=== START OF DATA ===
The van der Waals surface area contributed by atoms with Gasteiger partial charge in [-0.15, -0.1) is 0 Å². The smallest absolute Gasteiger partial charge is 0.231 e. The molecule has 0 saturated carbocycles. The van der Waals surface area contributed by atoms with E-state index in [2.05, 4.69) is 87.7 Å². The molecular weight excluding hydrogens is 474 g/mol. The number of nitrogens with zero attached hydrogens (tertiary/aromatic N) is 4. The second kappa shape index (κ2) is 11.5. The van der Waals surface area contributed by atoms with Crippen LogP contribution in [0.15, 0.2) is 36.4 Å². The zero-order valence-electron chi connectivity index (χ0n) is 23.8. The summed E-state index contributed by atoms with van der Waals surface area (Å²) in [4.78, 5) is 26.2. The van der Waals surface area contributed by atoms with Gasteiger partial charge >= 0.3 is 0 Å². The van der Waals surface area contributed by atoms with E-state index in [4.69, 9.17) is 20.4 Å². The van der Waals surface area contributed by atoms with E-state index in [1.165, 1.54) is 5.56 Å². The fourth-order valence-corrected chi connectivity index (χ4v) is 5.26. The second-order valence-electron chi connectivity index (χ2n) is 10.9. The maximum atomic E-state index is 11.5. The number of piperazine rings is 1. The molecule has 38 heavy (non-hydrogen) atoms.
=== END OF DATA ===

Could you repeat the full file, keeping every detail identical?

The van der Waals surface area contributed by atoms with Gasteiger partial charge in [-0.15, -0.1) is 0 Å². The smallest absolute Gasteiger partial charge is 0.231 e. The molecule has 0 saturated carbocycles. The van der Waals surface area contributed by atoms with E-state index in [2.05, 4.69) is 87.7 Å². The molecular weight excluding hydrogens is 474 g/mol. The number of nitrogens with zero attached hydrogens (tertiary/aromatic N) is 4. The second kappa shape index (κ2) is 11.5. The van der Waals surface area contributed by atoms with Crippen LogP contribution in [0.15, 0.2) is 36.4 Å². The zero-order valence-electron chi connectivity index (χ0n) is 23.8. The summed E-state index contributed by atoms with van der Waals surface area (Å²) in [4.78, 5) is 26.2. The van der Waals surface area contributed by atoms with Gasteiger partial charge >= 0.3 is 0 Å². The van der Waals surface area contributed by atoms with E-state index in [4.69, 9.17) is 20.4 Å². The van der Waals surface area contributed by atoms with E-state index in [1.165, 1.54) is 5.56 Å². The fourth-order valence-corrected chi connectivity index (χ4v) is 5.26. The second-order valence-electron chi connectivity index (χ2n) is 10.9. The maximum atomic E-state index is 11.5. The number of piperazine rings is 1. The molecule has 38 heavy (non-hydrogen) atoms.